RE “VOTERS limit repeals to alcohol sales tax’’ (Metro, Nov. 3): Tuesday’s yes vote on Question 1, repealing the alcohol sales tax, just doesn’t make sense. This vote means an estimated loss of $110 million in revenue targeted for prevention and treatment programs throughout Massachusetts. The impact on some of the most vulnerable individuals and families devastated by alcohol abuse is incalculable.
It took the big muscle of the liquor industry and its hefty wallet to eliminate the surcharge tax placed on liquor, beer, and wine. Some store owners said the tax was causing them to lose customers to tax-free New Hampshire. However, in the last 12 months, few package stores saw a drop in alcohol sales and many had revenues far higher than projected.
In 1960, my 33-year-old father got behind the wheel of his car drunk, and hit another vehicle head on. The young driver of the other car lost his legs and never walked again. My father died on impact, leaving behind three small children.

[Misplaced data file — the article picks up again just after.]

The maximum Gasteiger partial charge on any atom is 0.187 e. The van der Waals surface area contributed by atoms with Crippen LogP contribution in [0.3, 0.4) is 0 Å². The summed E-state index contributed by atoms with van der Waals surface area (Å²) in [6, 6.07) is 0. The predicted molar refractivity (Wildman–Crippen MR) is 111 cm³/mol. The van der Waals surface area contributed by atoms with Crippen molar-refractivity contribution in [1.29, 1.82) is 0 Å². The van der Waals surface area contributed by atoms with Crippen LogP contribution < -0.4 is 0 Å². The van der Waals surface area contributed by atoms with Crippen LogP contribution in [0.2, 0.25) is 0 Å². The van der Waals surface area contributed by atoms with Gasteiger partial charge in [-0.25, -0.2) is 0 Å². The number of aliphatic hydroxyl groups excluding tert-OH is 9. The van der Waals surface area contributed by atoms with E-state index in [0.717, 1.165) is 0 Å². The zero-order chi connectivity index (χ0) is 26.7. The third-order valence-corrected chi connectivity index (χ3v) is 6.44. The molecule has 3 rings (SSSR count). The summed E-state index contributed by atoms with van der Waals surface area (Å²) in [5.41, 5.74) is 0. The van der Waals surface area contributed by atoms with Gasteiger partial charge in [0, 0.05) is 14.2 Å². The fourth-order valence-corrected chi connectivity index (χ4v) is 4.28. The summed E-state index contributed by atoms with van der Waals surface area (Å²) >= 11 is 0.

For years, the sale of alcohol in Massachusetts has been treated as a necessity along with clothing and food, despite the serious harm it can create in people’s lives. This tax served as recognition that alcohol, like cigarettes, should not be considered a necessity, and created a fair way to fund important services.
My father never had a chance to understand the effect alcohol was having on his life until it was too late.
Jonathan D. Scott
President and executive director
Victory Programs Inc.